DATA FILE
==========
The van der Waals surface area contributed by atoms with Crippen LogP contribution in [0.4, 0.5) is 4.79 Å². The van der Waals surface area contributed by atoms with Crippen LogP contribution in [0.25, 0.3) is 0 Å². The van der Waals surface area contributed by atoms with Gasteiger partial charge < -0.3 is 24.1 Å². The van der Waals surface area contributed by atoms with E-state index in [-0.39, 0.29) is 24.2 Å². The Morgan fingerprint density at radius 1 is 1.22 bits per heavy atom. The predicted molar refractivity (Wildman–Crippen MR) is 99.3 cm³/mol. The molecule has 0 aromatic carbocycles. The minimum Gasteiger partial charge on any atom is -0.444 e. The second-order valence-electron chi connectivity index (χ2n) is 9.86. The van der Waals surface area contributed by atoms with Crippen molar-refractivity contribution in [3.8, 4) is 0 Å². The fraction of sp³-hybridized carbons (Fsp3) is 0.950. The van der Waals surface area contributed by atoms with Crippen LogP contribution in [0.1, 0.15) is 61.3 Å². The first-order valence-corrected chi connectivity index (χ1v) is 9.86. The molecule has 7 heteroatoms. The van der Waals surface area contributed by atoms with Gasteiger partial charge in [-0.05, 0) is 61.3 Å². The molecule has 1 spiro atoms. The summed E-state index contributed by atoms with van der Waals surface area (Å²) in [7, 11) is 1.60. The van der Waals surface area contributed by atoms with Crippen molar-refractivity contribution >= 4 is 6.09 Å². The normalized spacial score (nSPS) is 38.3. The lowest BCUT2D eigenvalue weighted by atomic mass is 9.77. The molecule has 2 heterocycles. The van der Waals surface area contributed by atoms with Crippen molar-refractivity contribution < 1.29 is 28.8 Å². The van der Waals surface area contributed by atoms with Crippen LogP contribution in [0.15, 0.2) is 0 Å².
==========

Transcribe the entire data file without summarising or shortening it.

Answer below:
The van der Waals surface area contributed by atoms with Crippen LogP contribution in [0.4, 0.5) is 4.79 Å². The van der Waals surface area contributed by atoms with Crippen LogP contribution in [0.25, 0.3) is 0 Å². The van der Waals surface area contributed by atoms with Gasteiger partial charge < -0.3 is 24.1 Å². The van der Waals surface area contributed by atoms with E-state index in [-0.39, 0.29) is 24.2 Å². The Morgan fingerprint density at radius 1 is 1.22 bits per heavy atom. The predicted molar refractivity (Wildman–Crippen MR) is 99.3 cm³/mol. The molecule has 0 aromatic carbocycles. The minimum Gasteiger partial charge on any atom is -0.444 e. The second-order valence-electron chi connectivity index (χ2n) is 9.86. The van der Waals surface area contributed by atoms with Crippen molar-refractivity contribution in [3.8, 4) is 0 Å². The fraction of sp³-hybridized carbons (Fsp3) is 0.950. The van der Waals surface area contributed by atoms with Crippen LogP contribution in [0.1, 0.15) is 61.3 Å². The first-order valence-corrected chi connectivity index (χ1v) is 9.86. The molecule has 7 heteroatoms. The van der Waals surface area contributed by atoms with Gasteiger partial charge in [-0.05, 0) is 61.3 Å². The molecule has 1 spiro atoms. The summed E-state index contributed by atoms with van der Waals surface area (Å²) in [7, 11) is 1.60. The van der Waals surface area contributed by atoms with Crippen molar-refractivity contribution >= 4 is 6.09 Å². The normalized spacial score (nSPS) is 38.3. The lowest BCUT2D eigenvalue weighted by atomic mass is 9.77. The molecule has 2 heterocycles. The van der Waals surface area contributed by atoms with Crippen molar-refractivity contribution < 1.29 is 28.8 Å². The van der Waals surface area contributed by atoms with Crippen LogP contribution in [0.15, 0.2) is 0 Å².